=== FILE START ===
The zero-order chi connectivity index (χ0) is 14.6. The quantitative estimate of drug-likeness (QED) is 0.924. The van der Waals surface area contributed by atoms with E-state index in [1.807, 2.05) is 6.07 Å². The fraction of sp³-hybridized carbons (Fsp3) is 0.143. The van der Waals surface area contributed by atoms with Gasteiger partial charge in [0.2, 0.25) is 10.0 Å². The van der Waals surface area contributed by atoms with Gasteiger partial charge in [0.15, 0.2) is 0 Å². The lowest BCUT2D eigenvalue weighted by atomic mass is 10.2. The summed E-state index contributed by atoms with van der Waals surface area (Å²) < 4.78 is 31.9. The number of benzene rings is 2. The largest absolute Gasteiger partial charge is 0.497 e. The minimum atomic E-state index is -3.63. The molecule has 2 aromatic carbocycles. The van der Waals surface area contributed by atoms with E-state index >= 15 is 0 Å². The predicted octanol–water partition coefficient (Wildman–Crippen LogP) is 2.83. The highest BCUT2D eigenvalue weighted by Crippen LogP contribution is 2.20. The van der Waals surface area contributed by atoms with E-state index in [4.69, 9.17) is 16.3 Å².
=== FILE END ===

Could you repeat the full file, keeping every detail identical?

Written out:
The zero-order chi connectivity index (χ0) is 14.6. The quantitative estimate of drug-likeness (QED) is 0.924. The van der Waals surface area contributed by atoms with E-state index in [1.807, 2.05) is 6.07 Å². The fraction of sp³-hybridized carbons (Fsp3) is 0.143. The van der Waals surface area contributed by atoms with Gasteiger partial charge in [0.2, 0.25) is 10.0 Å². The van der Waals surface area contributed by atoms with Gasteiger partial charge in [0.15, 0.2) is 0 Å². The lowest BCUT2D eigenvalue weighted by atomic mass is 10.2. The summed E-state index contributed by atoms with van der Waals surface area (Å²) < 4.78 is 31.9. The number of benzene rings is 2. The largest absolute Gasteiger partial charge is 0.497 e. The minimum atomic E-state index is -3.63. The molecule has 2 aromatic carbocycles. The van der Waals surface area contributed by atoms with E-state index >= 15 is 0 Å². The predicted octanol–water partition coefficient (Wildman–Crippen LogP) is 2.83. The highest BCUT2D eigenvalue weighted by Crippen LogP contribution is 2.20. The van der Waals surface area contributed by atoms with E-state index in [4.69, 9.17) is 16.3 Å².